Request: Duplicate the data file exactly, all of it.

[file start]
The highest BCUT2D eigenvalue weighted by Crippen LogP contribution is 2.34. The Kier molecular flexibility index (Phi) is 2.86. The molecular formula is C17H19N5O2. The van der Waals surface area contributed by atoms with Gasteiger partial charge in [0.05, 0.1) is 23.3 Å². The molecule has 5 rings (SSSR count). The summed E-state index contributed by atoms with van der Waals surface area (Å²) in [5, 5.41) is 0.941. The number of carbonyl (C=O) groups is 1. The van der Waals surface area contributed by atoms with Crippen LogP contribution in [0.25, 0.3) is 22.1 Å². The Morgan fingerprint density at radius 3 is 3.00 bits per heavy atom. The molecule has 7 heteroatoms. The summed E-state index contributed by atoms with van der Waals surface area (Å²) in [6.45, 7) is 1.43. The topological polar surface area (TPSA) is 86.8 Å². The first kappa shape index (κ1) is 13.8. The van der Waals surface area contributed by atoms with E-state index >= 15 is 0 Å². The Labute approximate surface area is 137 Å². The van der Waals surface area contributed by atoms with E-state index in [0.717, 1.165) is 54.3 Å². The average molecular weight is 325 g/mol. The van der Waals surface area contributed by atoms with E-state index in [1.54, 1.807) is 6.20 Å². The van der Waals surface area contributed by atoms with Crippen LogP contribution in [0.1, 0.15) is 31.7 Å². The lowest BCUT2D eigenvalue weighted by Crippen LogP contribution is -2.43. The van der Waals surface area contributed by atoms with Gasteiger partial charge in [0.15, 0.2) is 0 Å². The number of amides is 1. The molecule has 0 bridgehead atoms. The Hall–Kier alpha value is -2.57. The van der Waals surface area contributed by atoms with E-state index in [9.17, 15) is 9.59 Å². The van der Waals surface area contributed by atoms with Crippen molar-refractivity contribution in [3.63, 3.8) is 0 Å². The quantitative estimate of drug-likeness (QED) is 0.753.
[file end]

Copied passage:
The highest BCUT2D eigenvalue weighted by Crippen LogP contribution is 2.34. The Kier molecular flexibility index (Phi) is 2.86. The molecular formula is C17H19N5O2. The van der Waals surface area contributed by atoms with Gasteiger partial charge in [0.05, 0.1) is 23.3 Å². The molecule has 5 rings (SSSR count). The summed E-state index contributed by atoms with van der Waals surface area (Å²) in [5, 5.41) is 0.941. The number of carbonyl (C=O) groups is 1. The van der Waals surface area contributed by atoms with Crippen LogP contribution in [0.25, 0.3) is 22.1 Å². The Morgan fingerprint density at radius 3 is 3.00 bits per heavy atom. The molecule has 7 heteroatoms. The summed E-state index contributed by atoms with van der Waals surface area (Å²) in [6.45, 7) is 1.43. The topological polar surface area (TPSA) is 86.8 Å². The first kappa shape index (κ1) is 13.8. The van der Waals surface area contributed by atoms with E-state index >= 15 is 0 Å². The Labute approximate surface area is 137 Å². The van der Waals surface area contributed by atoms with E-state index in [0.717, 1.165) is 54.3 Å². The average molecular weight is 325 g/mol. The van der Waals surface area contributed by atoms with E-state index in [1.54, 1.807) is 6.20 Å². The van der Waals surface area contributed by atoms with Crippen LogP contribution in [0.1, 0.15) is 31.7 Å². The lowest BCUT2D eigenvalue weighted by Crippen LogP contribution is -2.43. The van der Waals surface area contributed by atoms with Gasteiger partial charge in [0.15, 0.2) is 0 Å². The number of amides is 1. The molecule has 0 bridgehead atoms. The Hall–Kier alpha value is -2.57. The van der Waals surface area contributed by atoms with E-state index in [9.17, 15) is 9.59 Å². The van der Waals surface area contributed by atoms with Crippen molar-refractivity contribution in [3.63, 3.8) is 0 Å². The quantitative estimate of drug-likeness (QED) is 0.753.